In short, the purpose of the first pillar is to include embodiment in three areas: (a) the physical and material aspects of the body, (b) body schema, and (c) the emotional status of man. Figure 1 shows this pillar. Embodiment is important, since individuals’ awareness is rooted and not separated from their bodies or embodiments [27]. Embodiment is a missing element in the entrepreneurship process. Therefore, the purpose of this pillar is to return the embodiment to the entrepreneurship process. The main argument is that, owing to Descartes’ dichotomy of mind–body domination in the entrepreneurship literature, particularly in the discovery school, the basis of both concept of awareness and concept of creativity has been completely neglected in the entrepreneurship literature. Awareness does not only mean discovering the shortcomings of the “market”, and creativity does not only mean a “new composition” in the sources of production; rather, they are the product of organizing a new cognitive and embodied way of dealing with international developments (for example, climate change, globalization, and feminism), national (such as privatization, government employment policies, and changes in people’s tastes), and local developments (immigration, agricultural hardship, prevalence of industry in the rural areas, urbanization, and natural disasters). Resilience to climate change and high temperatures, influence of feminism in rural areas, fluctuations in demand and taste, and difficulty of farming all have body and embodiment implications. Entrepreneurship discourse should be able to reveal its association with these categories. To transform entrepreneurship into a phenomenon considering the body more seriously, one should speak of embodiment as a resource for challenging the existing order. Such a process—called prosperity in this paper—requires the creation of a kind of comprehensive awareness of the surrounding world. Moreover, awareness is not very meaningful without a bodily foundation, as according to an Iranian proverb, “a healthy mind is in a healthy body”. Reviewing rural entrepreneurship and its involvement within political and economic struggles requires adopting new attitudes toward the body and embodiment and understanding that the body is both a medium to express the tendencies and attitudes of society and a creative and vibrant source of new perceptions. If we accept that rural entrepreneurship is closely associated with multi-functional agriculture [28], then the transformation of entrepreneurship into multi-functional agriculture requires fundamental changes in bodily perceptions intertwined with masculinity and heterosexuality and the affirmation of a kind of bodily comfort, rather than pressure on the body by a tough man. Here, we discuss embodiment, or real bodies [29]. Even the human development index (HDI) does not explicitly mention human physicality or embodiment. The inclusion of embodiment in the entrepreneurship process requires a transition to a different understanding of rural embodiment. In hermeneutical realism, the rural body is not a hard-working, masculine, and oppressed being that nourishes other bodies but needs no nutrition itself. However, it is an embodiment living in the heart of constructs and cultural and social factors, while having materiality and physicality and its understanding and function. In this sense, entrepreneurial alertness, prediction, creativity, and ability can all be summarized and analyzed in a cognitive and psychomotor set. The negotiable and constructivist discourse of entrepreneurship must pay attention to this body schema, which is rooted in the rural environment crossing geographical and physical boundaries. Here, the body schema is used in a sense similar to Shilling [27] and means physical topography, as well as the experience of living in a social environment. In this sense, body schema means the inclusion of a geographical or physical body within a figurative space. For example, if farmers want to be diversified and multi-occupational, they must reorganize and re-evaluate their mental perception—through attitudes and perceptions—and life experience—through body schema-concerning rural space and agricultural work. Another example is climate change, which raises both the need to pay attention to the body—and society as a whole collective entity—and the multiplicity in the rural. The questions to be answered here is how resilient the body is to climate change and high temperatures, particularly in rural areas with low rates of underdevelopment, and is it still possible to continue agriculture as an old and long-lasting means of livelihood in warmer and drier conditions? Another aspect of the inclusion of the body and embodiment in the entrepreneurship process is related to the emotional aspect of entrepreneurship, which is less addressed. Most of the personality traits mentioned in psychological approaches for entrepreneurs, such as risk-taking, confidence, autonomy, and creativity, indicate the human/entrepreneur emotional aspects. “Resistance” to innovation, as well as the anxiety of losing money caused by incorrect “predictions” during the entrepreneurship process, has both embodied and emotional aspects. The word “prosperity” has positive psychological connotations, and thus it has emotional aspects. Embodied gymnastics or identity-building bio-agency requires a kind of emotional outburst in the body to become an entrepreneur and overcome power relations at both national and local levels seeking to maintain the status quo. In this regard, David Goss’ study [8] provides a new analysis of entrepreneurship based on Burrell and Morgan’s metatheory. Goss argues that Schumpeter’s insights into the sociology of entrepreneurship emphasizing individuals’ will and motivation contain key elements and variables, such as social interaction and emotions. The dual meanings—both psychological and social—represented by Goss as Schumpeter’s traits for entrepreneurs are well developed in the form of Randall Collins’s interaction ritual theory (IRT) [30]. The core of the interaction ritual theory is emotional energy. Collins argues that the macro-level order-producing mechanisms in classical sociology (including power, ideology, values, and norms) are based on emotions. Collins’s view can be expanded to include the concept of dissatisfaction with erroneous predictions in the entrepreneurship process and its relation to depression. Therefore, the body (and emotions) is another embodied aspect, which has been overlooked in the entrepreneurship literature. In addition, some studies [31] revealed that high levels of depression and isolation were evident in entrepreneurs who were unable to sell their products due to a lack of proper marketing. Here, we encounter a kind of entrepreneurial body, but one isolated and cut off from others as well as space [32], which is increasingly moving toward lack of desire and silence. Generally, it can be stated that the need to address embodiment, particularly in rural areas with a deeper connection with nature, is twofold. Hence, rural entrepreneurship must be a kind of link between the body and the environment. Hence, a naturalistic or nature-friendly body can be considered a body not satisfying its desires in exchange for harm to nature.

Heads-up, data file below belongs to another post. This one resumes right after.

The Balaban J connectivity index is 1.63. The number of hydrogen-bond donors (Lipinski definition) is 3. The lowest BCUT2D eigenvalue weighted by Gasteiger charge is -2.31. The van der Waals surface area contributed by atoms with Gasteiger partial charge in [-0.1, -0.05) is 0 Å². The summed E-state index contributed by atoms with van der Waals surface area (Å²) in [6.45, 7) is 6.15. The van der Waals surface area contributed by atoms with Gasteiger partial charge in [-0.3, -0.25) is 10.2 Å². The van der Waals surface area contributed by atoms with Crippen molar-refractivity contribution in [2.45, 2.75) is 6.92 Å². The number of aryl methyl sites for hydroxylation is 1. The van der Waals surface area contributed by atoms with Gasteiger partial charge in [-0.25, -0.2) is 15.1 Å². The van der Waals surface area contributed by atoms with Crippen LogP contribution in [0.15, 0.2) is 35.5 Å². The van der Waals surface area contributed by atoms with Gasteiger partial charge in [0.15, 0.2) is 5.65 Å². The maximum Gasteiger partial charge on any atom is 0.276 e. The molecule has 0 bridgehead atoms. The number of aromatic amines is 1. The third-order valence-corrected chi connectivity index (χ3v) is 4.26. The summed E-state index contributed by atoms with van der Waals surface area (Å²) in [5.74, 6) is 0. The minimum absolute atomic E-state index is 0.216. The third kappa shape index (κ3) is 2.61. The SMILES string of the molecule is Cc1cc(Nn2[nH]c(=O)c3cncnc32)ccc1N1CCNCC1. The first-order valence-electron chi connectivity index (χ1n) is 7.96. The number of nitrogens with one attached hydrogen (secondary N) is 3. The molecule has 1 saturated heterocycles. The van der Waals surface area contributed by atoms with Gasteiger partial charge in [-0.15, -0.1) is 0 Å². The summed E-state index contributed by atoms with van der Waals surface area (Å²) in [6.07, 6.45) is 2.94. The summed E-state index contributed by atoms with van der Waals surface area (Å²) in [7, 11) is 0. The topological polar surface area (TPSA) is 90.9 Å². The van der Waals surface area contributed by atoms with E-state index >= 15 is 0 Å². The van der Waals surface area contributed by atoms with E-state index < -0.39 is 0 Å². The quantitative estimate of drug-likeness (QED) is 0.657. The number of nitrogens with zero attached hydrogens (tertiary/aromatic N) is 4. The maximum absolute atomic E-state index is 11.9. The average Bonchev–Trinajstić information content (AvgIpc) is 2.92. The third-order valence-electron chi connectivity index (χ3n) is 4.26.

6. Second Pillar: From Capitalist Individualism and Profit Maximization to the Moral Economy